dimfilter man page
dimfilter — Directional filtering of 2-D gridded files in the space (or time) domain
dimfilter input_file.nc -Ddistance_flag
-Nxsectors [ -Qcols ] [ -Iincrement ] [ -Rregion ] [ -T ] [ -V[level] ] [ -fflags ]
Note: No space is allowed between the option flag and the associated arguments.
dimfilter will filter a .nc file in the space (or time) domain by dividing the given filter circle into n_sectors, applying one of the selected primary convolution or non-convolution filters to each sector, and choosing the final outcome according to the selected secondary filter. It computes distances using Cartesian or Spherical geometries. The output .nc file can optionally be generated as a subregion of the input and/or with a new -Increment. In this way, one may have "extra space" in the input data so that there will be no edge effects for the output grid. If the filter is low-pass, then the output may be less frequently sampled than the input. -Q is for the error analysis mode and only requires the total number of columns in the input file, which contains the filtered depths. Finally, one should know that dimfilter will not produce a smooth output as other spatial filters do because it returns a minimum median out of N medians of N sectors. The output can be rough unless the input data is noise-free. Thus, an additional filtering (e.g., Gaussian via grdfilter) of the DiM-filtered data is generally recommended.
The data grid to be filtered.
Distance flag tells how grid (x,y) relates to filter width, as follows:
flag = 0: grid (x,y) same units as width, Cartesian distances. flag = 1: grid (x,y) in degrees, width in kilometers, Cartesian distances. flag = 2: grid (x,y) in degrees, width in km, dx scaled by cos(middle y), Cartesian distances.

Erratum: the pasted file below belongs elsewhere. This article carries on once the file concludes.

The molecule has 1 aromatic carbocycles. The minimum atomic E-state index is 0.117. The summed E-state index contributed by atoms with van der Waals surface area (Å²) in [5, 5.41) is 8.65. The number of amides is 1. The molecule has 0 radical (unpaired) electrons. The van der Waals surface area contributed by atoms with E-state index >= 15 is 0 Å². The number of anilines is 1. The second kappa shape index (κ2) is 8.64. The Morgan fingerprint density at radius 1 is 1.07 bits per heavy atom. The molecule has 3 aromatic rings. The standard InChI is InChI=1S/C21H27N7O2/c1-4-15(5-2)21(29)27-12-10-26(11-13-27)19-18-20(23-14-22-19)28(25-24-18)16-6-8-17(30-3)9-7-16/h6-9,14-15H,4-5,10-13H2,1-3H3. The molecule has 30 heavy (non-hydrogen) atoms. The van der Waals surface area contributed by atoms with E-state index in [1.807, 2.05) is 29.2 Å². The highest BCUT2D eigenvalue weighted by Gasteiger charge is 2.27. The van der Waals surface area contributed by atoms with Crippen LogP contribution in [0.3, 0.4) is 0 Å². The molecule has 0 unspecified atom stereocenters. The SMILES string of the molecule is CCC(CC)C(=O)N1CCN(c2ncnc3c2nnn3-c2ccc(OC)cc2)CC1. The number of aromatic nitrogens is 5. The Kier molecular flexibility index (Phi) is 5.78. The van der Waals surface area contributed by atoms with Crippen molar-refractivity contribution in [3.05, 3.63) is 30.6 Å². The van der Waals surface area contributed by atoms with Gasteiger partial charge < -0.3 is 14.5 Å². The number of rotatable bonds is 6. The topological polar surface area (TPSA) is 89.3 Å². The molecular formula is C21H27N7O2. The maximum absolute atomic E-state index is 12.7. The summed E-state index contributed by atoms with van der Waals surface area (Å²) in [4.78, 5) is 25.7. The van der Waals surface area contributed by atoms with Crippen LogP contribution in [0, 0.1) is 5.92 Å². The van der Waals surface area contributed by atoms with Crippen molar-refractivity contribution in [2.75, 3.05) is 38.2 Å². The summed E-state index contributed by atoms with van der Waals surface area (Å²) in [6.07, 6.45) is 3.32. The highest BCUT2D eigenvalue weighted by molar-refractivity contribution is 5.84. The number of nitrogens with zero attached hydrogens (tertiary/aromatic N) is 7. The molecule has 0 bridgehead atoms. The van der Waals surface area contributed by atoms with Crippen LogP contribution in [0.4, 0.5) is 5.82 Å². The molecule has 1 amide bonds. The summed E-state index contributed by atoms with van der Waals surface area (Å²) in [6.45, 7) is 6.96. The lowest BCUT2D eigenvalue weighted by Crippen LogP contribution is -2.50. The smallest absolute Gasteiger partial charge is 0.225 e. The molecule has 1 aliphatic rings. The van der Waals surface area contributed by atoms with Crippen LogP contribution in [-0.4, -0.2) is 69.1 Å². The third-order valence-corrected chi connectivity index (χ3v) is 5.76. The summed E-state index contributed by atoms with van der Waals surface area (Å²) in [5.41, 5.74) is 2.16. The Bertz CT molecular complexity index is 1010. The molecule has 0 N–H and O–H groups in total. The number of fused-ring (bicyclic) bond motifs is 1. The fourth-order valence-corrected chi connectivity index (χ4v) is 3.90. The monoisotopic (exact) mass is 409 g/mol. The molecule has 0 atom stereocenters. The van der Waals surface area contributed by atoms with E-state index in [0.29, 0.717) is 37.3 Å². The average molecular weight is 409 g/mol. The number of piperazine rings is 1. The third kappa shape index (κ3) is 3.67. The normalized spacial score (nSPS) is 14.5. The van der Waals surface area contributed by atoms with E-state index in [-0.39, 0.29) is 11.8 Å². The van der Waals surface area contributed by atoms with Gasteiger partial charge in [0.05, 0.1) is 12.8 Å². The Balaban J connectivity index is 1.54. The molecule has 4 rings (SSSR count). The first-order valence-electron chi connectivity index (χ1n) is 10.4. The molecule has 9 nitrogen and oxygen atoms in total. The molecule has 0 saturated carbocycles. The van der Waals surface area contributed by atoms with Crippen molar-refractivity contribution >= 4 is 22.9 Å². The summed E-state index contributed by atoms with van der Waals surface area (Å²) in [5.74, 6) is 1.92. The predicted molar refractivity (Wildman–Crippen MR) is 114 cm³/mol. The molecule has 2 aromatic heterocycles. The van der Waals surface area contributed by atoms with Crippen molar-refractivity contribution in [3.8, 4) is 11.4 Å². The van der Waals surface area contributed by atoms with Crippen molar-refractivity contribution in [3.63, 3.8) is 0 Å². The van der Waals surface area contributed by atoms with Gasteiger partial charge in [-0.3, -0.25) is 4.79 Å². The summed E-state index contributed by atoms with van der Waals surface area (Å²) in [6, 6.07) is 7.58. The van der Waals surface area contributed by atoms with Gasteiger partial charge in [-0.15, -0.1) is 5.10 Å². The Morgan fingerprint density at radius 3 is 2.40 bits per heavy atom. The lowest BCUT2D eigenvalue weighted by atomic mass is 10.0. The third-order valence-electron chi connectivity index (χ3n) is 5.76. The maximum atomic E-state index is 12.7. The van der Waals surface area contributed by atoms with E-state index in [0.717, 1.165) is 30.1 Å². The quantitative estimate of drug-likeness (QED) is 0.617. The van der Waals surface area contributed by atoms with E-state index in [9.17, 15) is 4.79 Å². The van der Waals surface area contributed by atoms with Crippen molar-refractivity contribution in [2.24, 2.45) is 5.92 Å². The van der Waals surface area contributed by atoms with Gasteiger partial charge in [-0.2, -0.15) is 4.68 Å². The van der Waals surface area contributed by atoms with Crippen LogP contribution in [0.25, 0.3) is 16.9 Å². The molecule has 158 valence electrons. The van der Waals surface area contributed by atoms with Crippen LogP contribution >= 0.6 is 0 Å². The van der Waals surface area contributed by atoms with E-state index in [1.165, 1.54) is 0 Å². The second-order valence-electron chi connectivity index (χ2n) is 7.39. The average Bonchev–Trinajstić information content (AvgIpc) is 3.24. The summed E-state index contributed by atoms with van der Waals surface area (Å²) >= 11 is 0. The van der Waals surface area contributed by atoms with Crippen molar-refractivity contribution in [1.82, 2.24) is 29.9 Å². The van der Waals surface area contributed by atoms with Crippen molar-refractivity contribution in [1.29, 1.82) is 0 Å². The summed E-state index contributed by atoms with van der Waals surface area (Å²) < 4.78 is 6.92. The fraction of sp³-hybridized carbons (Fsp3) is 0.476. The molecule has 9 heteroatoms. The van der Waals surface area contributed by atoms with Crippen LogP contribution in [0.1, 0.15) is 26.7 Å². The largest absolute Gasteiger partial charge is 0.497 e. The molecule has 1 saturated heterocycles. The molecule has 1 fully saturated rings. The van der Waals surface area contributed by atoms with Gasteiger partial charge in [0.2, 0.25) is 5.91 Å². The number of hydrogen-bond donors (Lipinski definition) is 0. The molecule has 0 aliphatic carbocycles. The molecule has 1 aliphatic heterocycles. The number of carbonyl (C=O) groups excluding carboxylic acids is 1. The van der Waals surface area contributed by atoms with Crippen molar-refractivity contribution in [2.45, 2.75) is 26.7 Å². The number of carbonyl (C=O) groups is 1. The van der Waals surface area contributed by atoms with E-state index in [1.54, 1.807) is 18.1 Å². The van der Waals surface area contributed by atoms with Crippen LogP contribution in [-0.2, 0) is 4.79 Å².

The above options are fastest because they allow weight matrix to be computed only once. The next three options are slower because they recompute weights for each latitude.
flag = 3: grid (x,y) in degrees, width in km, dx scaled by cosine(y), Cartesian distance calculation.
flag = 4: grid (x,y) in degrees, width in km, Spherical distance calculation.
Sets the primary filter type. Choose among convolution and non-convolution filters. Append the filter code x followed by the full diameter width. Available convolution filters are:
(b) Boxcar: All weights are equal.
(c) Cosine Arch: Weights follow a cosine arch curve.
(g) Gaussian: Weights are given by the Gaussian function.
Non-convolution filters are:
(m) Median: Returns median value.
(p) Maximum likelihood probability (a mode estimator): Return modal value. If more than one mode is found we return their average value. Append - or + to the filter width if you rather want to return the smallest or largest of the modal values.
Sets the secondary filter type x and the number of bow-tie sectors. sectors must be integer and larger than 0. When sectors is set to 1, the secondary filter is not effective. Available secondary filters are:
(l) Lower: Return the minimum of all filtered values.
(u) Upper: Return the maximum of all filtered values.
(a) Average: Return the mean of all filtered values.
(m) Median: Return the median of all filtered values.
(p) Mode: Return the mode of all filtered values.
output_file.nc is the output of the filter.
x_inc [and optionally y_inc] is the output Increment. Append m to indicate minutes, or c to indicate seconds. If the new x_inc, y_inc are NOT integer multiples of the old ones (in the input data), filtering will be considerably slower. [Default: Same as input.]
west, east, south, and north defines the Region of the output points. [Default: Same as input.]
Toggle the node registration for the output grid so as to become the opposite of the input grid [Default gives the same registration as the input grid].
cols is the total number of columns in the input text table file. For this mode, it expects to read depths consisted of several columns. Each column represents a filtered grid with a filter width, which can be obtained by grd2xyz -Z. The outcome will be median, MAD, and mean. So, the column with the medians is used to generate the regional component and the column with the MADs is used to conduct the error analysis.